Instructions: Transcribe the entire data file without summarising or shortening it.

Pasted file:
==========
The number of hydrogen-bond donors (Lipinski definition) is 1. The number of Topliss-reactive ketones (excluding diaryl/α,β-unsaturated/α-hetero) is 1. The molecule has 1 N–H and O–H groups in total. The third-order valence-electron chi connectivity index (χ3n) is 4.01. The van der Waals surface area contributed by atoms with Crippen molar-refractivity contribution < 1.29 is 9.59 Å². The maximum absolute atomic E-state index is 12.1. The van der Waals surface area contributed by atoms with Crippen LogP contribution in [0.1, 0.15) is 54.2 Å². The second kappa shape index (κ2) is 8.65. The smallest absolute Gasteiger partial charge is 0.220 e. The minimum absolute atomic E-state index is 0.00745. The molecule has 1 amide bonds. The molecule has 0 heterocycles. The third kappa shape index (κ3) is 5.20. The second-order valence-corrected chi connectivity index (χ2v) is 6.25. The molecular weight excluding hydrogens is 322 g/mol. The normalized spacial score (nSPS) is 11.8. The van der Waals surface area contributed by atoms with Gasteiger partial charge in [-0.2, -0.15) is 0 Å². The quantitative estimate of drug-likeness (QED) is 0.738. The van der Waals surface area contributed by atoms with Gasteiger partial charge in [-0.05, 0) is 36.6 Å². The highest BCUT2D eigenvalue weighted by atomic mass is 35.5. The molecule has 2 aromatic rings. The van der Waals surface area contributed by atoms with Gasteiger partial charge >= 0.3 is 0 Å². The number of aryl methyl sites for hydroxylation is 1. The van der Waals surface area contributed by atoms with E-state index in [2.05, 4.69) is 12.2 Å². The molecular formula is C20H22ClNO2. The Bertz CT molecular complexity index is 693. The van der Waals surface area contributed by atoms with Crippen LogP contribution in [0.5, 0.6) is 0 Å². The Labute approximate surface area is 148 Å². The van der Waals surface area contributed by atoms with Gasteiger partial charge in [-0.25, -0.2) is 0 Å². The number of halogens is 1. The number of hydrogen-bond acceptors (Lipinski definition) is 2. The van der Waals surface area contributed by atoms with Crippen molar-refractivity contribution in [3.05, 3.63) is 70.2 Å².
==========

The number of hydrogen-bond donors (Lipinski definition) is 1. The number of Topliss-reactive ketones (excluding diaryl/α,β-unsaturated/α-hetero) is 1. The molecule has 1 N–H and O–H groups in total. The third-order valence-electron chi connectivity index (χ3n) is 4.01. The van der Waals surface area contributed by atoms with Crippen molar-refractivity contribution < 1.29 is 9.59 Å². The maximum absolute atomic E-state index is 12.1. The van der Waals surface area contributed by atoms with Crippen LogP contribution in [0.1, 0.15) is 54.2 Å². The second kappa shape index (κ2) is 8.65. The smallest absolute Gasteiger partial charge is 0.220 e. The minimum absolute atomic E-state index is 0.00745. The molecule has 1 amide bonds. The molecule has 0 heterocycles. The third kappa shape index (κ3) is 5.20. The second-order valence-corrected chi connectivity index (χ2v) is 6.25. The molecular weight excluding hydrogens is 322 g/mol. The normalized spacial score (nSPS) is 11.8. The van der Waals surface area contributed by atoms with Gasteiger partial charge in [-0.2, -0.15) is 0 Å². The quantitative estimate of drug-likeness (QED) is 0.738. The van der Waals surface area contributed by atoms with Gasteiger partial charge in [-0.05, 0) is 36.6 Å². The highest BCUT2D eigenvalue weighted by atomic mass is 35.5. The molecule has 2 aromatic rings. The van der Waals surface area contributed by atoms with Gasteiger partial charge >= 0.3 is 0 Å². The number of aryl methyl sites for hydroxylation is 1. The van der Waals surface area contributed by atoms with E-state index in [2.05, 4.69) is 12.2 Å². The molecular formula is C20H22ClNO2. The Bertz CT molecular complexity index is 693. The van der Waals surface area contributed by atoms with Crippen LogP contribution in [0.5, 0.6) is 0 Å². The Labute approximate surface area is 148 Å². The van der Waals surface area contributed by atoms with Gasteiger partial charge in [-0.25, -0.2) is 0 Å². The number of halogens is 1. The number of hydrogen-bond acceptors (Lipinski definition) is 2. The van der Waals surface area contributed by atoms with Crippen molar-refractivity contribution in [3.05, 3.63) is 70.2 Å².